Russian composer Vissarion Shebalin (1902-1963) will be new to most and his music a welcome discovery, particularly for those liking Sergei Taneyev's (1856-1915, see 10 May 2011 creations. A student of Myaskovsky (1881-1950, see 15 March 2007), and highly respected by Prokofiev (1891-1953) as well as Shostakovich (1906-1975), he would go on to become director of the Moscow Conservatory in 1942.

Shebalin was a prolific composer in every genre, including incidental music for the theater. He would later extract three orchestral suites from the latter, and the first two are presented here for the first time on CD in their revised versions of 1962. Be on the lookout for the third one on an upcoming Toccata release.

Originally dating from 1934, the earlier suite is derived from two plays produced that year by Vsevolod Meyerhold (1874-1940) at his theater in Moscow. And as some may recall, he was the extremely talented Russian director who met with a grisly fate at the hands of Joseph Stalin's security goons.

In six parts it begins with a halting funeral march, and then a 1920s-sounding dance whose scoring includes banjo and saxophone. The mood becomes more restrained in the following slow waltz featuring an unctuous clarinet and violin. But the jazzy atmosphere of the previous selection returns in the fourth number.

A dramatic aria with piquant oboe solos follows, and then another waltz of a much more conventional nature. This builds to a flamboyant conclusion reminiscent of Ravel's (1875-1937) La valse (1920), ending the work with Viennese twists and turns.

The second suite is derived from incidental music for Meyerhold’s 1935 production based on Alexandre Dumas the younger's (1824-1895) 1852 theater adaptation of his tragic novel La dame aux camélias (The Lady of the Camellias, 1848). This was also the basis for Verdi's (1813-1901) La traviata (1853).

The first of its eight selections is a lush sweeping waltz, which brings to mind those in Prokofiev's (1891-1953) Romeo and Juliet (1929) or Cinderella (1945). The mood then becomes more Latin in the next three sections. These include a spirited castanet-accented tarantella, a slow waltz introduced by an oily bass clarinet, and a bolero having affinities with Ravel's of 1928, as well as his Ma mère l'oye (1908-11).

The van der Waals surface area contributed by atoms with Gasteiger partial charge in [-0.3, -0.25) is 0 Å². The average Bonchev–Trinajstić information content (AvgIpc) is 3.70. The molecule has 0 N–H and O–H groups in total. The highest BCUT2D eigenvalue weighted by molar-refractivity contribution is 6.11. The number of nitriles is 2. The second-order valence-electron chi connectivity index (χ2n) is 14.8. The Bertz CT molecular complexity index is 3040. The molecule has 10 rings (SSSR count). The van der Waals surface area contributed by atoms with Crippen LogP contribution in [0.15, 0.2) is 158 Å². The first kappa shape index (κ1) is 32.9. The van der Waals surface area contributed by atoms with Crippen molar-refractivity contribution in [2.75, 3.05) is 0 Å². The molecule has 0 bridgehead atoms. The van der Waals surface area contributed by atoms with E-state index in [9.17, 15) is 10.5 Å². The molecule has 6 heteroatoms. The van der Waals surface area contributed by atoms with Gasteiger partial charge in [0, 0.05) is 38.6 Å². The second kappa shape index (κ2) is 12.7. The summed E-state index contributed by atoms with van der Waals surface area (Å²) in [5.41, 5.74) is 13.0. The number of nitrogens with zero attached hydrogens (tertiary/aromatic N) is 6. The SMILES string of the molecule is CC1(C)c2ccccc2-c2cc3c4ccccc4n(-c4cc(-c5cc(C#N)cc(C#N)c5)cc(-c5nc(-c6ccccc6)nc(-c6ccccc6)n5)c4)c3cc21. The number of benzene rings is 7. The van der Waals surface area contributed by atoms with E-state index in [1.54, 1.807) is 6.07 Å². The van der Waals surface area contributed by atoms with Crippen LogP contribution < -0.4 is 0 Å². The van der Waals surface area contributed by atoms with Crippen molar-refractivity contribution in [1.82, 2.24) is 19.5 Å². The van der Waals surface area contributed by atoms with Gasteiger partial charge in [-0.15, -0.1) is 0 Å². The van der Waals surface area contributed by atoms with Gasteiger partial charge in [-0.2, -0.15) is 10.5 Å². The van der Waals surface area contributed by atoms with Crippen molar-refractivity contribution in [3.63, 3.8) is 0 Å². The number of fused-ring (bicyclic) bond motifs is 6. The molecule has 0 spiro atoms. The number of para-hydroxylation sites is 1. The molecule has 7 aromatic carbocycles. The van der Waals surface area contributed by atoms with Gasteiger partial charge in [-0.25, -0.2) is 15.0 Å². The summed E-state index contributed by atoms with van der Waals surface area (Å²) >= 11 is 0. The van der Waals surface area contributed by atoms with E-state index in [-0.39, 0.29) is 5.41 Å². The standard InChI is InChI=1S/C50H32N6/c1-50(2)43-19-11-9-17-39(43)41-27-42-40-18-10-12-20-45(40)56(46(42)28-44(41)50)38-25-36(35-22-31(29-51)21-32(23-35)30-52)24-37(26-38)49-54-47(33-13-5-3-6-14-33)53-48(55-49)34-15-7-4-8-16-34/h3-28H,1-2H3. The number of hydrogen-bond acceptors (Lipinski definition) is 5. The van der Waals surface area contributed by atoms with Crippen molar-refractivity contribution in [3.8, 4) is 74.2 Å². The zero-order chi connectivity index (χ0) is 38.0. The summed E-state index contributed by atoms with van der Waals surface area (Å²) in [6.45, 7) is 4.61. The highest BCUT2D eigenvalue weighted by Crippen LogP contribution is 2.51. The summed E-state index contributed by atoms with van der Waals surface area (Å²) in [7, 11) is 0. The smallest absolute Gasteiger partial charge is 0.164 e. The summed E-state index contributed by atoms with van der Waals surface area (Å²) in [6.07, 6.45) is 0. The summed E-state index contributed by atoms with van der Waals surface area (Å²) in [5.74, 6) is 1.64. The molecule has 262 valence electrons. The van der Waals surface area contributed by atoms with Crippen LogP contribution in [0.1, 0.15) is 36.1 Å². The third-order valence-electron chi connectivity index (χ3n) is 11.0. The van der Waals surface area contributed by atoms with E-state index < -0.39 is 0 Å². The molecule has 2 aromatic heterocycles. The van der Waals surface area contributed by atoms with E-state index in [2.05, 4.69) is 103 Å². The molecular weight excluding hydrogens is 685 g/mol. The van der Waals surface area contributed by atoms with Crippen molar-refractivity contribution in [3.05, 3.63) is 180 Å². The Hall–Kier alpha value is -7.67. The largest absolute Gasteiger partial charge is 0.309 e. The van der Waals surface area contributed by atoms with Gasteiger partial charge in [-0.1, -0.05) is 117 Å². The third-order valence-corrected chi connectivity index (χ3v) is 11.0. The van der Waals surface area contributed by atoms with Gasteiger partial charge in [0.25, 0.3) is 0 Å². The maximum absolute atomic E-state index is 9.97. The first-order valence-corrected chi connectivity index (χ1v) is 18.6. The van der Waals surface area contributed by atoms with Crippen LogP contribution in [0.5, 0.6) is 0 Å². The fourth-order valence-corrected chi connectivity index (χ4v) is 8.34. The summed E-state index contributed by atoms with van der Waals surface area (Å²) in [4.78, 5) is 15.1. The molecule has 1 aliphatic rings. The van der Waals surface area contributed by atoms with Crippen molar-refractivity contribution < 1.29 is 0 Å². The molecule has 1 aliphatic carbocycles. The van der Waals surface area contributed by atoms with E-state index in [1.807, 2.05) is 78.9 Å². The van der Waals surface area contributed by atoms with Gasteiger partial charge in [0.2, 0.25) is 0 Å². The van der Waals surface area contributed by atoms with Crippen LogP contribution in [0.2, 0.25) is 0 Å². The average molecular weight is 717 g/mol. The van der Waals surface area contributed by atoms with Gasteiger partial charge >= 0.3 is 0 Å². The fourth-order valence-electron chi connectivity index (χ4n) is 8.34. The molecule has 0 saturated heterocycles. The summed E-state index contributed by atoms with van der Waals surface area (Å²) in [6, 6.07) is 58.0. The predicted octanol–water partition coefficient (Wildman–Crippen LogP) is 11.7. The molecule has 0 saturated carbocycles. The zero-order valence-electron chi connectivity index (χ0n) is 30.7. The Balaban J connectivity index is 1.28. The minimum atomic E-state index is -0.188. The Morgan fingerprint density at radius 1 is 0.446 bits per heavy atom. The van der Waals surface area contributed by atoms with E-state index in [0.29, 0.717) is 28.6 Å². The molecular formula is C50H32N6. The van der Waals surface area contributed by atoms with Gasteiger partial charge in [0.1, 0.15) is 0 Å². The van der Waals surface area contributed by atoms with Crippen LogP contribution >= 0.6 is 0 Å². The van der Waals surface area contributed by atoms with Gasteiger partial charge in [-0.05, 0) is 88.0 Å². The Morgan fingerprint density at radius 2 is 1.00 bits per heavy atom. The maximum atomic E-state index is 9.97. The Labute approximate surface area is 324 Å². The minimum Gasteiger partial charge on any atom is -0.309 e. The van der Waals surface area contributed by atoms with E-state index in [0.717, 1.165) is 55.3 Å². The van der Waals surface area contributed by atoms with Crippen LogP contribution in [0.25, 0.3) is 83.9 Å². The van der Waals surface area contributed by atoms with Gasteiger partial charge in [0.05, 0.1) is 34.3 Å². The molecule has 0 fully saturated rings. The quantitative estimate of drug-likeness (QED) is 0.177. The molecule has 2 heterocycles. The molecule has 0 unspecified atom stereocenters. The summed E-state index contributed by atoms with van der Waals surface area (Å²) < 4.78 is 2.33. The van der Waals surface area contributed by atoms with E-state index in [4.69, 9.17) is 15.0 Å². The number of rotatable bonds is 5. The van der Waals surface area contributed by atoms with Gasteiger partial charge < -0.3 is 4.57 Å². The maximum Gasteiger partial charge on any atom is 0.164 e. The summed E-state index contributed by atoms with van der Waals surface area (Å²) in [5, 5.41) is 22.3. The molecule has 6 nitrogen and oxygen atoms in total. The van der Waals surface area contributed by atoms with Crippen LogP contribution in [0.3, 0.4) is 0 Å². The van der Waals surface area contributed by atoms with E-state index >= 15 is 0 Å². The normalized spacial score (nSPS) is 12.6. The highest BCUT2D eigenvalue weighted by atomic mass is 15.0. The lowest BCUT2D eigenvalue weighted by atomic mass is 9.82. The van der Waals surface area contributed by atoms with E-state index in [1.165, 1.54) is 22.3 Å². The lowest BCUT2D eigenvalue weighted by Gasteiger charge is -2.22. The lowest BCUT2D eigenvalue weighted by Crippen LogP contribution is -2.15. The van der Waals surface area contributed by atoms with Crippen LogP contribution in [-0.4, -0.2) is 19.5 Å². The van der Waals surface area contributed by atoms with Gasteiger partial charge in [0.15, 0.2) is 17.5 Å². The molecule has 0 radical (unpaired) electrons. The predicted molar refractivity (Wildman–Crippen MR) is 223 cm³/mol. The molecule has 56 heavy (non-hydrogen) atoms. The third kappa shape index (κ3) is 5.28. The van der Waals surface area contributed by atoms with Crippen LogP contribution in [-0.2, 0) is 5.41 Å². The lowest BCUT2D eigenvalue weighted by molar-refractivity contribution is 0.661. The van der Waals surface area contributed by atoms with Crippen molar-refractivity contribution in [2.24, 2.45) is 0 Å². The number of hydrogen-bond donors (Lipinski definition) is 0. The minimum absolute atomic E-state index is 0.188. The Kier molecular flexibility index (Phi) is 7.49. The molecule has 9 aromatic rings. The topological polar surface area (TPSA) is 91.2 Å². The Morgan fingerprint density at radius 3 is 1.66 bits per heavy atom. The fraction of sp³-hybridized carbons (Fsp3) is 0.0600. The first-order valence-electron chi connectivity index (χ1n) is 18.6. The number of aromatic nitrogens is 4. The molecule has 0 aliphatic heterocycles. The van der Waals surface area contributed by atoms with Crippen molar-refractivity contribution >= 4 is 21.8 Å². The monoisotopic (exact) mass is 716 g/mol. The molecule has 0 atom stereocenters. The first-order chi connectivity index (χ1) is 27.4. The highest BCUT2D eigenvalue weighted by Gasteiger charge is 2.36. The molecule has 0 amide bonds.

The fifth piece is a romantic waltz with haunting wind and graceful string passages. While the sixth called "Potpourri" [track-11] is a whimsical offering that begins with a chortling bassoon somewhat like the cygnets' dance in the first act of Tchaikovsky's (1840-1893) Swan Lake (1877). Is that a reference [02:16] to Rimsky-Korsakov's (1844-1908) Le coq d'or (1907-8)?

The penultimate "Romance without Words" is a mellifluous song for strings with plaintive wind asides. The suite then concludes with a brilliantly orchestrated cheeky cancan gallop that ends things in the middle of Jacques Offenbach’s (1819-1880) Paris.

Dmitry Vasiliev and the Siberian Symphony Orchestra (SSO) certainly do well by this composer. Their performances are loaded with energy in the animated numbers, but sensitive and passionate in the more introspective ones. These will undoubtedly be the definitive accounts of this music for some time to come.

The suites were recorded on separate occasions in the warm venue of the newly remodeled Omsk Philharmonic Hall (see the informative album notes), Siberia. The recordings project soundstages that are well-focused, but on the narrow and deep side with that for the second suite seeming a tad wider. The orchestral timbre is pleasingly musical, however those with systems going down to rock-bottom and having tone controls may want to de-emphasize the bass.

-- Bob McQuiston, Classical Lost and Found (, P121216)